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pete-3.c is one of the nine entries an anonymous "Pete" submitted to Bignum Bakeoff,[1] and the smallest entry that produces a large number. It uses the left shift operator <<, which in the fictional Bignum Bakeoff machine may be defined as \(a \ll b = a \cdot 2^b\) for nonnegative \(a\) and \(b\). (Its behavior is more complex in standard C implementations.)

Presumably to save space, Pete did not use parentheses. Unfortunately, << is left-associative, and \(a \ll b\) grows much faster relative to \(b\) than to \(a\).[2] So the returned value becomes \(9 \cdot (2^9)^{163} \cdot 2^{99} \approx 2.33 \cdot 10^{472}\), between a centillion and googolding. A large amount of space is therefore wasted on a number smaller than 1 << 1,600. If the operator was instead right-to-left associative, the output would grow at a roughly tetrational rate with respect to the number of 9's.

The full decimal expansion of this number is:

23,292,479,355,228,506,120,629,103,772,205,782,521,188,556,601,365,594,768,126,262,808,438,806,540,095,385,289,219,152,367,764,951,472,483,434,579,932,913,443,405,761,122,010,738,810,864,711,712,947,727,372,583,238,365,228,030,815,708,368,105,772,248,573,097,826,643,896,491,485,324,536,255,232,791,227,961,592,036,609,194,479,127,526,553,544,504,755,505,641,588,760,449,935,355,381,277,623,598,581,929,299,236,167,791,999,017,226,178,068,796,899,131,268,137,948,410,262,725,752,057,313,568,787,813,656,536,514,657,337,239,890,061,615,130,555,787,285,358,522,635,888,992,125,632,724,527,232,536,411,274,866,890,787,299,237,298,176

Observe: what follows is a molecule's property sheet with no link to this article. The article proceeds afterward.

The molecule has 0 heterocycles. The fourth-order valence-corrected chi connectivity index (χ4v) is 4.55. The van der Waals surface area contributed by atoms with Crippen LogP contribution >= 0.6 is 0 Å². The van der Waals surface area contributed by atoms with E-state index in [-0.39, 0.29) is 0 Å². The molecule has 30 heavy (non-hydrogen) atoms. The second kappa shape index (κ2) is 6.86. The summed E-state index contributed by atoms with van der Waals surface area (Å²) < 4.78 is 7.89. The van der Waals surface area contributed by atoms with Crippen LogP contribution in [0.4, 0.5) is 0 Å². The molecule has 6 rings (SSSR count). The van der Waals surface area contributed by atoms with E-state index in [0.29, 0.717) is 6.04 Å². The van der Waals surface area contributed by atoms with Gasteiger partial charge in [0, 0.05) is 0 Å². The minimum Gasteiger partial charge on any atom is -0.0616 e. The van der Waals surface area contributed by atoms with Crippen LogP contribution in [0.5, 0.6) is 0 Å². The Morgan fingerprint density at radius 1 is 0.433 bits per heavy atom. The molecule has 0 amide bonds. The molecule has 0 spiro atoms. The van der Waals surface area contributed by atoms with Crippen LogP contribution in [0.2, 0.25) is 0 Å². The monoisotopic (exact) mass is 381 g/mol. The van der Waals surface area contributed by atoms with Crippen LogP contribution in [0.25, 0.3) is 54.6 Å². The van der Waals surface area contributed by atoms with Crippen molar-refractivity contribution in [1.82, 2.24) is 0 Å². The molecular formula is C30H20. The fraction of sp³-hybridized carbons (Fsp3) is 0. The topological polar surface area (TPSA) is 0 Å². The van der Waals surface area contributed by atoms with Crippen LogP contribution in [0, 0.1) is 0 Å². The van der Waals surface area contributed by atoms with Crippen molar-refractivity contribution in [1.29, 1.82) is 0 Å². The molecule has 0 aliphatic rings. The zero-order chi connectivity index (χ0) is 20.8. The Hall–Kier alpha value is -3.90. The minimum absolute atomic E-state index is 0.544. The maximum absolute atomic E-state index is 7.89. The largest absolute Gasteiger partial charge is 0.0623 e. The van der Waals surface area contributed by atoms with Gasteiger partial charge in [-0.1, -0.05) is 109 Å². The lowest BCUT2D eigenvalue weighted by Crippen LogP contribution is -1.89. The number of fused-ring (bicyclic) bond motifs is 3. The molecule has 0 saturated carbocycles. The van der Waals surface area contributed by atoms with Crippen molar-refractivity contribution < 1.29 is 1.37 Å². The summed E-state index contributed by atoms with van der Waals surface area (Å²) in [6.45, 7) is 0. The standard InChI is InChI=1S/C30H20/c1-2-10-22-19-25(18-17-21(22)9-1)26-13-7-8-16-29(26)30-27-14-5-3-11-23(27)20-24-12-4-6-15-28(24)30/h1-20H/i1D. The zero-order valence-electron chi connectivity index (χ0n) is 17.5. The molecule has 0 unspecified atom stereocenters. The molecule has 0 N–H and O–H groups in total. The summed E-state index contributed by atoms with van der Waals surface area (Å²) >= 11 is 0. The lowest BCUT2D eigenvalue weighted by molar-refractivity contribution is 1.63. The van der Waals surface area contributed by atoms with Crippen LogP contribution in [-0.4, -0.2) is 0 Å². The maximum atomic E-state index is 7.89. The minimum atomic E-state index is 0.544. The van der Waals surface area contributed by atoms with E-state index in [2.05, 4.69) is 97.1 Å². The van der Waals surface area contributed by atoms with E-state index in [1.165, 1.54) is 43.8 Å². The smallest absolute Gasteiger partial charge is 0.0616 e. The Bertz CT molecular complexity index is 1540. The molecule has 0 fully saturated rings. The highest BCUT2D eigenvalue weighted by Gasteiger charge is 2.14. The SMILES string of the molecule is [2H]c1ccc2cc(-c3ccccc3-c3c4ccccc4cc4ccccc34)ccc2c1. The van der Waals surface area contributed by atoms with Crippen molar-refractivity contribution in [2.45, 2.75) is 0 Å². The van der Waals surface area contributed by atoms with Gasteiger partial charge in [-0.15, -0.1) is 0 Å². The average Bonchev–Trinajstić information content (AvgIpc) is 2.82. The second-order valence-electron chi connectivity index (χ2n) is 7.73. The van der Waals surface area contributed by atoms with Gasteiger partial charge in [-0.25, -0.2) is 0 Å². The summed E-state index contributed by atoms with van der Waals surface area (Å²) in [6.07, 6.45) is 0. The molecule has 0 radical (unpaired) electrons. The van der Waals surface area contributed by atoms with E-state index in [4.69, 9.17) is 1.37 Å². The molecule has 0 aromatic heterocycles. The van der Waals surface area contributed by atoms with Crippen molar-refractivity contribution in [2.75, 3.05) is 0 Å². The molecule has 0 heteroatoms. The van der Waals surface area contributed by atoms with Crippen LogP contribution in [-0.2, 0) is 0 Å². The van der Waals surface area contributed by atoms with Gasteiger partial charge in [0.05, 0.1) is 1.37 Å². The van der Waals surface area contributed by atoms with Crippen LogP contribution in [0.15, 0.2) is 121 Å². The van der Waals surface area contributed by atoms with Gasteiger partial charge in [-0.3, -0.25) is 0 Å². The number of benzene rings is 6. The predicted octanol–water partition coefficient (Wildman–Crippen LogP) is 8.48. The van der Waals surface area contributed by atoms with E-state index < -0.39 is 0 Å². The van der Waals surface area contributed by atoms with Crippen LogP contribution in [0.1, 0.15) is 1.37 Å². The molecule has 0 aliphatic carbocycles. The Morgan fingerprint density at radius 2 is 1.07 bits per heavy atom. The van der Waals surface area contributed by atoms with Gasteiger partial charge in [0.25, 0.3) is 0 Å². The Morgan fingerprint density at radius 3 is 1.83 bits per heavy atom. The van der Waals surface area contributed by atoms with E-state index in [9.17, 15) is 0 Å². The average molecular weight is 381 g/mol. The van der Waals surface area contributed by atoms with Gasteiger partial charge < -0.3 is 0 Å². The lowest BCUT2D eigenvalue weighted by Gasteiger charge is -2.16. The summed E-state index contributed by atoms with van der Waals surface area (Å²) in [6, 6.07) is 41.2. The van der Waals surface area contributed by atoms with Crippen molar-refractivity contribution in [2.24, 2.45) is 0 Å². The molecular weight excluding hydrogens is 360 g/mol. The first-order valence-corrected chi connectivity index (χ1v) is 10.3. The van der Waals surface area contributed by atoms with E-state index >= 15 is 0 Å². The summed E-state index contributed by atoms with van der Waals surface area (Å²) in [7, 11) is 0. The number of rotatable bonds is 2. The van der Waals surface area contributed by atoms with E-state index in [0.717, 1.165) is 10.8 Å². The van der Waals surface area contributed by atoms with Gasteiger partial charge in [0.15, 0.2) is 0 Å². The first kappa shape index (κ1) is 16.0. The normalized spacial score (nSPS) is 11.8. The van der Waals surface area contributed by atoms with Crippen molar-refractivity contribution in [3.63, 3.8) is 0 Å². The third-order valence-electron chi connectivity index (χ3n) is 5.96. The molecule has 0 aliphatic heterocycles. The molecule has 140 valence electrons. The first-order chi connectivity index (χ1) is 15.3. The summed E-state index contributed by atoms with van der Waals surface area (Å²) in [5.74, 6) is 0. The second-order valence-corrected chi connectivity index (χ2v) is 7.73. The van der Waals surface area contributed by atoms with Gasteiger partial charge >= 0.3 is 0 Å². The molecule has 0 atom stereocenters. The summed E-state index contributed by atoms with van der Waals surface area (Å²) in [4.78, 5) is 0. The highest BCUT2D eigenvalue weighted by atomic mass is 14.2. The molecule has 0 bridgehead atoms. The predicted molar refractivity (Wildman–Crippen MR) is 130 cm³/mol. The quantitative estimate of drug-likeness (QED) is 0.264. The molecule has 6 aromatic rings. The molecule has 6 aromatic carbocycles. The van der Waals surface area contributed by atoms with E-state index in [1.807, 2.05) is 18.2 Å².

Its prime factorization is 21,566 × 32.

Code Edit

int main() 
{               
    return     
        9 << 9 << 9 << 9 << 9 << 9 << 9 << 9 << 9 << 9 << 9 << 9 << 
        9 << 9 << 9 << 9 << 9 << 9 << 9 << 9 << 9 << 9 << 9 << 9 <<
        9 << 9 << 9 << 9 << 9 << 9 << 9 << 9 << 9 << 9 << 9 << 9 <<
        9 << 9 << 9 << 9 << 9 << 9 << 9 << 9 << 9 << 9 << 9 << 9 <<
        9 << 9 << 9 << 9 << 9 << 9 << 9 << 9 << 9 << 9 << 9 << 9 <<
        9 << 9 << 9 << 9 << 9 << 9 << 9 << 9 << 9 << 9 << 9 << 9 <<
        9 << 9 << 9 << 9 << 9 << 9 << 9 << 9 << 9 << 9 << 9 << 9 <<
        9 << 9 << 9 << 9 << 9 << 9 << 9 << 9 << 9 << 9 << 9 << 9 <<
        9 << 9 << 9 << 9 << 9 << 9 << 9 << 9 << 9 << 9 << 9 << 9 <<
        9 << 9 << 9 << 9 << 9 << 9 << 9 << 9 << 9 << 9 << 9 << 9 <<
        9 << 9 << 9 << 9 << 9 << 9 << 9 << 9 << 9 << 9 << 9 << 9 <<
        9 << 9 << 9 << 9 << 9 << 9 << 9 << 9 << 9 << 9 << 9 << 9 <<
        9 << 9 << 9 << 9 << 9 << 9 << 9 << 9 << 9 << 9 << 9 << 9 <<
        9 << 9 << 9 << 9 << 9 << 9 << 9 << 9 << 99;  
}

ApproximationsEdit

Notation Lower bound Upper bound
Scientific notation \(2.329\times10^{472}\) \(2.33\times10^{472}\)
Arrow notation \(42\uparrow291\) \(218\uparrow202\)
Steinhaus-Moser Notation 204[3] 205[3]
Copy notation 2[473] 3[473]
Taro's multivariable Ackermann function A(3,1566) A(3,1567)
Pound-Star Notation #*((4918))*13 #*((4919))*13
BEAF {42,291} {218,202}
Hyper-E notation E[42]291 E[218]202
Bashicu matrix system (0)(1)[8] (0)(1)[9]
Hyperfactorial array notation 241! 242!
Fast-growing hierarchy \(f_2(1558)\) \(f_2(1559)\)
Hardy hierarchy \(H_{\omega^2}(1558)\) \(H_{\omega^2}(1559)\)
Slow-growing hierarchy \(g_{\omega^{\omega^3+\omega+3}+\omega^{\omega^3+\omega+2}}(8)\)

Sources Edit

  1. http://djm.cc/bignum-results.txt
  2. http://en.cppreference.com/w/c/language/operator_precedence

See also Edit